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Attorneys at Work: How to Make the Decision to Re-open or Stay Remote

Posted October 6, 2020

Across Georgia, attorneys managing firms large and small have little data to help them make pivotal “return to work” decisions during the COVID-19 pandemic. As a result, few firms are rushing back to the office. While the ongoing uncertainty associated with COVID-19 may be delaying actions, these decisions are weighing heavily on attorneys’ minds. As the deliberations continue, the Georgia State Bar Association has prepared a wealth of resources to help attorneys weigh their options.

Option 1: The “soft re-opening”

In most cases, a law firm employing the “soft re-opening” strategy staggers staffing, inviting subsets of office personnel to occupy the space on a rotating basis. Soft openings rely on standard protective measures, such as sanitized workspaces, social distancing and universal mask wearing.

If you are considering a “soft re-opening,” consult the state bar’s recommendations for office reopenings. Key documents such as a Back to Business Checklist, an Operational Checklist for Reopening and Restarting Your Law Firm offer valuable tips and resources to incorporate into your re-opening plans.

Once attorneys and employees start returning to the office, you’ll need additional information about how to continually monitor their COVID-19 health status. If an employee tests positive for the virus, you’ll need to quickly inform everyone on site and enact a protocol for internal contact tracing.

OPTION 2: Continue working remotely.

Lawyers who are opting to stay the course and continue working remotely can benefit from knowing the ins and outs of the Virtual Law Office (VLO). In fact, some legal experts view the Virtual Legal Practice as the preferred model for the future.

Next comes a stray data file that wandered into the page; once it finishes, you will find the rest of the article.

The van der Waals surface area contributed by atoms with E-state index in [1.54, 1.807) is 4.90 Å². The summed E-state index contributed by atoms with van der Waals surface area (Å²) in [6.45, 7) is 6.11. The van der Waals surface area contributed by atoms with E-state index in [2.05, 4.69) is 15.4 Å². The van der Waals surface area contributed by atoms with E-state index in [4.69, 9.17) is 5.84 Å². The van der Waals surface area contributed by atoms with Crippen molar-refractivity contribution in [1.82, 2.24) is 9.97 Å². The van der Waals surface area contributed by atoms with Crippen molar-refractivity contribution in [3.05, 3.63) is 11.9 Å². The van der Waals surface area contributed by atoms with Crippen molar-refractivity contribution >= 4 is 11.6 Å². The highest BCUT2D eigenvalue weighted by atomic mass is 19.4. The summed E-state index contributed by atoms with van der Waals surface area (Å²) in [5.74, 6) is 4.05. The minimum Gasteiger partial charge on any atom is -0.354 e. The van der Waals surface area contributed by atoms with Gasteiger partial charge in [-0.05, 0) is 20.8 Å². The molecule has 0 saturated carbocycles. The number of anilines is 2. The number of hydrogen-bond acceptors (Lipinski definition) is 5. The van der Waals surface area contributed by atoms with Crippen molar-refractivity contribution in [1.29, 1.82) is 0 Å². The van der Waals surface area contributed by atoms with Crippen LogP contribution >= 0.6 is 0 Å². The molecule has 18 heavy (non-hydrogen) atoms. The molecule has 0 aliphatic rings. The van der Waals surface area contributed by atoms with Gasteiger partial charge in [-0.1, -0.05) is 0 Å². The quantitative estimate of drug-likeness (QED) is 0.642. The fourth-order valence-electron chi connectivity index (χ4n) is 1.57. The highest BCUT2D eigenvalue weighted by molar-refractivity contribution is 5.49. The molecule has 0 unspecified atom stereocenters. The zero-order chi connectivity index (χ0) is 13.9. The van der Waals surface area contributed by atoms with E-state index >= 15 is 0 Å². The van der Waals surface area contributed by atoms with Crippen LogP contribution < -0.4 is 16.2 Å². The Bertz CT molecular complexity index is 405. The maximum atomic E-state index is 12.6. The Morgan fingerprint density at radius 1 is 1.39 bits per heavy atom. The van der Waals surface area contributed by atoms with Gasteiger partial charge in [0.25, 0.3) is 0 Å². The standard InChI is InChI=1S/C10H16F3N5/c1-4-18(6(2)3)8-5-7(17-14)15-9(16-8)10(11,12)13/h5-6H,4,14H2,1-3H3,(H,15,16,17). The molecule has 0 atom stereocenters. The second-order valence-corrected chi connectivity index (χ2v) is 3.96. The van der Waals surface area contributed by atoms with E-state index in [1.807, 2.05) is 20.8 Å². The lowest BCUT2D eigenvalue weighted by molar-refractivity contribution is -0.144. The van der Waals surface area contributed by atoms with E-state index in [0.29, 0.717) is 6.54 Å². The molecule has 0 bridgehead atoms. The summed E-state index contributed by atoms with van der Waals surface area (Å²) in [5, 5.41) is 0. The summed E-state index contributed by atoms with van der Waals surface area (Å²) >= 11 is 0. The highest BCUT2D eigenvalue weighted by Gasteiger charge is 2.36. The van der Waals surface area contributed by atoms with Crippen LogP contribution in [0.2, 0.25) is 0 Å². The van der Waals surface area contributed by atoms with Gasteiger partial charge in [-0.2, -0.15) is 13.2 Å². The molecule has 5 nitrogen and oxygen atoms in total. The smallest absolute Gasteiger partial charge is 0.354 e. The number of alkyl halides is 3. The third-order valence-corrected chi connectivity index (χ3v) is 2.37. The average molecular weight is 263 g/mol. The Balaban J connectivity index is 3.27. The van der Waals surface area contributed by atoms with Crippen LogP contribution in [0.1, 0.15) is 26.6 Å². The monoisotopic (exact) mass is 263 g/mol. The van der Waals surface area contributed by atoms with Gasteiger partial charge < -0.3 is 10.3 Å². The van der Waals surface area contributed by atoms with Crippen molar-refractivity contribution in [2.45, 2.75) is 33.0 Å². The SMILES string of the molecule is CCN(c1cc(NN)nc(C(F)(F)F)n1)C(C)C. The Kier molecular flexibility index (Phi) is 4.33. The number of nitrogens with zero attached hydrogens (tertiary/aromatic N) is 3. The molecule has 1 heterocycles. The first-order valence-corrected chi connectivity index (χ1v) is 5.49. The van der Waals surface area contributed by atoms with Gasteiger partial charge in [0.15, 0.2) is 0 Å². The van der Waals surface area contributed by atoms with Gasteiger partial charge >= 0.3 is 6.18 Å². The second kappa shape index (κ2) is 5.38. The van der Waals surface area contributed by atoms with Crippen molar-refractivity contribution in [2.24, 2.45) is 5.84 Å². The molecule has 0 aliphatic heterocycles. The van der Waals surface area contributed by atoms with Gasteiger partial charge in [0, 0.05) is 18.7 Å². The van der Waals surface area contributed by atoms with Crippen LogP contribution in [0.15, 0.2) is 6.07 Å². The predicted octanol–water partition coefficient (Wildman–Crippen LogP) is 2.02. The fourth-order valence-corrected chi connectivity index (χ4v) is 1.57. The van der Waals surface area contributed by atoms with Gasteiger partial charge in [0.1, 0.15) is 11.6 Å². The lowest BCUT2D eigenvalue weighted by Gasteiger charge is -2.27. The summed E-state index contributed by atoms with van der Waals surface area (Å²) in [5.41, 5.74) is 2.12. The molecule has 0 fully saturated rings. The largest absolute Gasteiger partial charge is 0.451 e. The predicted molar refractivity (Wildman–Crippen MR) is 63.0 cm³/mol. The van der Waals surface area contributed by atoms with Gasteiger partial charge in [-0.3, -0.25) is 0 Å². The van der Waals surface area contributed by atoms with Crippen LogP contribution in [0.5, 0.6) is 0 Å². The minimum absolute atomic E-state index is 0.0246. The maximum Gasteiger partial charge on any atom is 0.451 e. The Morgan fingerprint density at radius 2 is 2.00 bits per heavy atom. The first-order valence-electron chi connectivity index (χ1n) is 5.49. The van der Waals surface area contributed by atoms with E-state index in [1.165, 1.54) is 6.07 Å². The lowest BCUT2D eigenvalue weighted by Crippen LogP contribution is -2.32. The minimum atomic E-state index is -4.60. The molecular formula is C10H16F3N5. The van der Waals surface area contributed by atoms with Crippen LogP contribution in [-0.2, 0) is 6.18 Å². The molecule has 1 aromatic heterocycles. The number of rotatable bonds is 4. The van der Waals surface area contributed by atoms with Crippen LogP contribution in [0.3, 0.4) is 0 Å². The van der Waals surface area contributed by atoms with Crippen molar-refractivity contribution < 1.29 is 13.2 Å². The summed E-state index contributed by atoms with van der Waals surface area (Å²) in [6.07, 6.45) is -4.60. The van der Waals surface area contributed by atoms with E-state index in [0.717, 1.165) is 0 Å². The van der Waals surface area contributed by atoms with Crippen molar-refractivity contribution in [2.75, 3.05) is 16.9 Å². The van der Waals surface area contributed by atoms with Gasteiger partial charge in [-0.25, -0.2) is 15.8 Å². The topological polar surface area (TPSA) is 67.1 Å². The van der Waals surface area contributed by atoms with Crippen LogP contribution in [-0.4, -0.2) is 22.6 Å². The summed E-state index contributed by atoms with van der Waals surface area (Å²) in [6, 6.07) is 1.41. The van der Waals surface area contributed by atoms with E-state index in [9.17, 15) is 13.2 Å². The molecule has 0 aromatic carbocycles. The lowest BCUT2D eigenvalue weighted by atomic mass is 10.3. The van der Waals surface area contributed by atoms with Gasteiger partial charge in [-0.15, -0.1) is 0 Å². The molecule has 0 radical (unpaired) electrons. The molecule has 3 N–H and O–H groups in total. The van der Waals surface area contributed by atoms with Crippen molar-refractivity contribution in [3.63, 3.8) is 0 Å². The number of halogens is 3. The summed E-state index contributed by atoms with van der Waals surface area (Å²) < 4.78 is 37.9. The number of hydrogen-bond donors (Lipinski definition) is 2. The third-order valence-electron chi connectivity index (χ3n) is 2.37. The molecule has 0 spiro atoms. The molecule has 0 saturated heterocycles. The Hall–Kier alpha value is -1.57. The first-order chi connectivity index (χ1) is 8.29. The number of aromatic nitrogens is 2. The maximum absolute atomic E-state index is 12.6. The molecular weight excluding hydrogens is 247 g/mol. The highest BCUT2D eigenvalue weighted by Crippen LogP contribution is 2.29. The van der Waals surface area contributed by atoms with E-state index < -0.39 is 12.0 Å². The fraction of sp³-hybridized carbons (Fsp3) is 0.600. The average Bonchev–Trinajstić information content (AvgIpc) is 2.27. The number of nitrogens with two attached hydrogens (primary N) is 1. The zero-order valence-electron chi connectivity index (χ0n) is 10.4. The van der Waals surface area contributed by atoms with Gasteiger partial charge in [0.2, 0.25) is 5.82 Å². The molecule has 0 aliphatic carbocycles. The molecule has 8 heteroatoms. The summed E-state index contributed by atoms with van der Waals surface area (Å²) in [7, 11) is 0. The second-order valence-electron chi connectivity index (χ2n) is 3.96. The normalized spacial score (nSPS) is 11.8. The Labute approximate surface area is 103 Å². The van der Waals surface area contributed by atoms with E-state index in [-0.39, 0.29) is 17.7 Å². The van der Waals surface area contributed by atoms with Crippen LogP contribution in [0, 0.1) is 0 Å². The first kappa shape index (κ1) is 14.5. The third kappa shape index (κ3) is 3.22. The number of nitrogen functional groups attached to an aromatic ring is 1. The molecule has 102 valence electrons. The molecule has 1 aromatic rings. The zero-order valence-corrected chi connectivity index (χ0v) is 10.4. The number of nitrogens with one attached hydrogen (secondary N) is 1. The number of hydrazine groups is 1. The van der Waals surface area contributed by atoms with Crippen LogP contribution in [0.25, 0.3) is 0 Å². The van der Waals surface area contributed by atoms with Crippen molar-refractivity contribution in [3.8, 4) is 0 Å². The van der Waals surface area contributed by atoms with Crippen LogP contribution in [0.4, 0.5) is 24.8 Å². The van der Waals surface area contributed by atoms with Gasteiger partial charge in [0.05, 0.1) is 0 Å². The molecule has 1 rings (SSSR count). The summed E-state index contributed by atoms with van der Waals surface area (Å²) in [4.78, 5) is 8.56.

Resources to guide virtual operations include The Complete Guide to Working Remotely as a Lawyer and Employee Remote Work Policy and Agreement. In addition, smaller firms choosing to work remotely will likely find equipping, securing and managing remote workers challenging. For help on all three of those fronts, refer to 7 types of tech tools to help lawyers set up virtual offices.

The confidential nature of legal matters requires that everyone working in the organization consistently secure their workplaces, devices and data. A recent article in Georgia Bar Journal reviews the most useful cybersecurity resources of 2020.

No matter which option you choose, be aware that working during a pandemic can generate stress and angst for many in your organization. They have lost the familiar predictability and order of their work. To better understand the less visible effects of COVID-19, review A Virtual Structure for Law Firms – Guidelines for Containing Your Lawyers’ Anxiety in the Age of COVID-19. You can also revisit our recent blog post, Are You an Anxious Attorney? Tips for Managing Your Mental Health in Uncertain Times.

Whether you are working from your office or remotely, A 2nd Chance Bail Bonds remains at the ready to assist you and your clients around the clock. We are in our offices every day, but can also process bail bonds electronically, if preferred.

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